New York state lawmakers declined to expand the state’s container deposit program to include additional beverages, but they approved a ban on single-use plastic bags.
The proposed deposit expansion had drawn ire from MRF operators and others in the recycling industry who feared it would hurt business by removing high-value materials from the curbside stream. And it received a mixed reception from environmental groups, some of whom lauded its potential to reduce litter and some of whom joined industry in voicing concern.
Although containers will continue entering the curbside recycling stream, state legislators adopted a budget that makes a major change with recycling-related implications: It bans single-use plastic bags effective March 1, 2020.
The budget passed both legislative chambers and now goes before Gov. Andrew Cuomo for a signature.
In remarks about the budget, Cuomo described the bag ban as “long overdue” and said plastic bags have been “a blight on this city and state for many, many years.”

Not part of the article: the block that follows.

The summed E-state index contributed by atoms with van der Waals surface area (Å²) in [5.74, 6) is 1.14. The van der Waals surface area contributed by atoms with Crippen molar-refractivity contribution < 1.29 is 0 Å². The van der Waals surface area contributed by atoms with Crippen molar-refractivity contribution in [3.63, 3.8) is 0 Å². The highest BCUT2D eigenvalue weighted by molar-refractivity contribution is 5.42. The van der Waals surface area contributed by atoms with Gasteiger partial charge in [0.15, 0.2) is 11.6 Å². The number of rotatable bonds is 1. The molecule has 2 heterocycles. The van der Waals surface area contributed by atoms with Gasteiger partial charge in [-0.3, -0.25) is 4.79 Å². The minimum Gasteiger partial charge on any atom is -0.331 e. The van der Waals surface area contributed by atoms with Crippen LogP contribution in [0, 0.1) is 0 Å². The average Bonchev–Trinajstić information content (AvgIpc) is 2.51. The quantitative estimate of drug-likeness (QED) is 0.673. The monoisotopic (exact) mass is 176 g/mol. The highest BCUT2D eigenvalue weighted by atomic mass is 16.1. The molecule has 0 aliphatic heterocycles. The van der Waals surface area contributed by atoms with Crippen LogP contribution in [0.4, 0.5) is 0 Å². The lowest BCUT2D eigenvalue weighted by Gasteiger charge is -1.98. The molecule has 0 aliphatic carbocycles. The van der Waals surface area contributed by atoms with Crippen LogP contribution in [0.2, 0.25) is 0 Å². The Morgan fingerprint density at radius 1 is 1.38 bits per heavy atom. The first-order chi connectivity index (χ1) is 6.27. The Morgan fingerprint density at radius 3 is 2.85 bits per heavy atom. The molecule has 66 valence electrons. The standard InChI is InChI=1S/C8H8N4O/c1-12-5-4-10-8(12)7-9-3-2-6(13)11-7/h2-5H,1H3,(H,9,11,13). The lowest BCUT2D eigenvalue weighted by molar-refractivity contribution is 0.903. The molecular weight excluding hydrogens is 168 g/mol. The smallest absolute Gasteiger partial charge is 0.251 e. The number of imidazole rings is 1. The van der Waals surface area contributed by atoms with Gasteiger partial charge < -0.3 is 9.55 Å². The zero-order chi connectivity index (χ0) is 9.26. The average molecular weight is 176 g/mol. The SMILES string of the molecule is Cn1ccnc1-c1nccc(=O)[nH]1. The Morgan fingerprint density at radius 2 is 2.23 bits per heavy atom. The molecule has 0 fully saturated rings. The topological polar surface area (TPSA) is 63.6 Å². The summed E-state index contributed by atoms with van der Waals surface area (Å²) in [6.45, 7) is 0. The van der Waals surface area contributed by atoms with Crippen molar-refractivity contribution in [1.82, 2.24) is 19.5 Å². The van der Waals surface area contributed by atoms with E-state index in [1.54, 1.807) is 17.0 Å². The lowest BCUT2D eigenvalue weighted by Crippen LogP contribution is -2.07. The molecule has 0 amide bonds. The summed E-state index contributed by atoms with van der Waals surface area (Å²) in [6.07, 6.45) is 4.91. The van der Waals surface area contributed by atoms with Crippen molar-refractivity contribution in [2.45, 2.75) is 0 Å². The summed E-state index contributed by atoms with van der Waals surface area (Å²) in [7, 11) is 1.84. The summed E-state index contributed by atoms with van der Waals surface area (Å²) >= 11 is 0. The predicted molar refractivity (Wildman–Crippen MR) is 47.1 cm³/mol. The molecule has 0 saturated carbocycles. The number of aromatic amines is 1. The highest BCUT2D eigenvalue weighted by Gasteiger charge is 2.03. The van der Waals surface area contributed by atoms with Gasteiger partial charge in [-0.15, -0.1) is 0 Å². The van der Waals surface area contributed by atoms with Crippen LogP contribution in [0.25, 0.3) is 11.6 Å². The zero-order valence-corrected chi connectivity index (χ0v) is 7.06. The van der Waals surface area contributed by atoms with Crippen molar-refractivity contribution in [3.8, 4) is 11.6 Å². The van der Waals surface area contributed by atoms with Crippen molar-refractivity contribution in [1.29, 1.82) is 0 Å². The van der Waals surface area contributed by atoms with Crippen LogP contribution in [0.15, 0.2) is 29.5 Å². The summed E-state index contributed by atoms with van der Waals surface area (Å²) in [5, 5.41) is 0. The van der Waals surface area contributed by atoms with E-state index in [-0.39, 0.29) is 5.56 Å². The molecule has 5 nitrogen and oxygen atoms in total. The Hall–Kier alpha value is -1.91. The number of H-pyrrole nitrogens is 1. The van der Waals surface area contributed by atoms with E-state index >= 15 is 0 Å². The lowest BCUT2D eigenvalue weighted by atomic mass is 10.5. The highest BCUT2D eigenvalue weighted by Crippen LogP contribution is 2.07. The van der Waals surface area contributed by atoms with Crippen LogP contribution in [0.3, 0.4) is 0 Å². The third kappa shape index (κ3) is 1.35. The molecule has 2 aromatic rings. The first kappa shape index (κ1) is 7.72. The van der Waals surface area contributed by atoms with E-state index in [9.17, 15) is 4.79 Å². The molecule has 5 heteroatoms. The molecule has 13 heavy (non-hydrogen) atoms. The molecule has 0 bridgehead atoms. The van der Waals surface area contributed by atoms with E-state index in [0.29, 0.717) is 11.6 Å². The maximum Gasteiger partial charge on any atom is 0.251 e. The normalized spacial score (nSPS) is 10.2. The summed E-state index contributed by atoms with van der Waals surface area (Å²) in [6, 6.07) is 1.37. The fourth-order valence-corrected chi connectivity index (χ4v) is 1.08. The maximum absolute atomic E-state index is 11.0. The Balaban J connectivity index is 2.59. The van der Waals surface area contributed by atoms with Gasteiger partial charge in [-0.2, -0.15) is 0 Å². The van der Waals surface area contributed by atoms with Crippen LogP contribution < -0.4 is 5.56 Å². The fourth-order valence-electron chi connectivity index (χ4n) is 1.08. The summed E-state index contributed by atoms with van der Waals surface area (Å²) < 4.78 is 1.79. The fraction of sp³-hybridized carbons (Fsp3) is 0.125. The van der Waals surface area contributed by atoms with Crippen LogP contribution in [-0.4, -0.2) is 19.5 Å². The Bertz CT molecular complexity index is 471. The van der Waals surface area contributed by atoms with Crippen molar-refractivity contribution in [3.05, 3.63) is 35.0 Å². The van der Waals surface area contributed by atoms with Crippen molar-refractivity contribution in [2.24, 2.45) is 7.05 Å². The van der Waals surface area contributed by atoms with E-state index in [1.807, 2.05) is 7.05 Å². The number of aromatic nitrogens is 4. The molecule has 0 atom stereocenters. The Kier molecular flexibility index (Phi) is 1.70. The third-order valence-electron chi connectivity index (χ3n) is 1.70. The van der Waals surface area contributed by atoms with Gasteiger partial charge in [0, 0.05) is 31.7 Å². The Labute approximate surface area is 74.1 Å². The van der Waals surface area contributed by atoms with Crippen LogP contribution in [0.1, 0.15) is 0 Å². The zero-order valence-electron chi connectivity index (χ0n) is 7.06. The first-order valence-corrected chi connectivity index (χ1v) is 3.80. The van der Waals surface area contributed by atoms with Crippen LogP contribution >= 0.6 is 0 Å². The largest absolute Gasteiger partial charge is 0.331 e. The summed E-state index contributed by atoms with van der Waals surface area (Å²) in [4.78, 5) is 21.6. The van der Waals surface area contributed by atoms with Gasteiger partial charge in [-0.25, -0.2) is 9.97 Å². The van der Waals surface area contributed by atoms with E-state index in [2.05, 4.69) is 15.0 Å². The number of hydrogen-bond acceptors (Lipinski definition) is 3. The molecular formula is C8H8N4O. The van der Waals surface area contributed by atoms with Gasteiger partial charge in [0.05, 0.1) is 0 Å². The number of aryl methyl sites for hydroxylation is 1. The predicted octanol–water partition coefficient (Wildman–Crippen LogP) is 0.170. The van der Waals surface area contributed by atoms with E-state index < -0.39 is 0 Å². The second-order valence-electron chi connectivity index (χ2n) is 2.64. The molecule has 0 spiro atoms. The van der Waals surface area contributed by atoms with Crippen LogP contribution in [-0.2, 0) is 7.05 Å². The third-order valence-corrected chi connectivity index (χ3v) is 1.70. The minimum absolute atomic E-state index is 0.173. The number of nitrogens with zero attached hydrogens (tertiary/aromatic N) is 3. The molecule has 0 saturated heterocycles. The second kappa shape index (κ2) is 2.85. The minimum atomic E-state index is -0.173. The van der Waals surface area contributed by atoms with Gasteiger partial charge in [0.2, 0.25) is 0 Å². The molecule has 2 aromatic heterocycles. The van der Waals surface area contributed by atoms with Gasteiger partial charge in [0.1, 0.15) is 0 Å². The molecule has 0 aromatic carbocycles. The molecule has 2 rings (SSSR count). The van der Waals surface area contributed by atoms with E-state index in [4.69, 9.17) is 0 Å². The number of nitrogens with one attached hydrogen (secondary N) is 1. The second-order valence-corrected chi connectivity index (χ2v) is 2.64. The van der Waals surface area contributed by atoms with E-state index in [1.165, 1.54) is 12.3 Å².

“You see them hanging in trees in poorer communities like bizarre Christmas ornaments,” he said. “They are all over the waterways. There’s no reason for them. It’s about time we ban them. We tried for the past several years and we got it done this year.”
A provision of the bag ban allows local governments to opt in to impose a 5-cent fee on paper bags, the idea being to incentivize the use of reusable bags. That’s a compromise from a previous proposal that would have mandated the fee.
A variety of plastic bags are exempt from the law, including those used to hold uncooked meat or bulk items such as fruits and vegetables, carryout bags provided by restaurants, and others.
Photo credit: lev radin/Shutterstock
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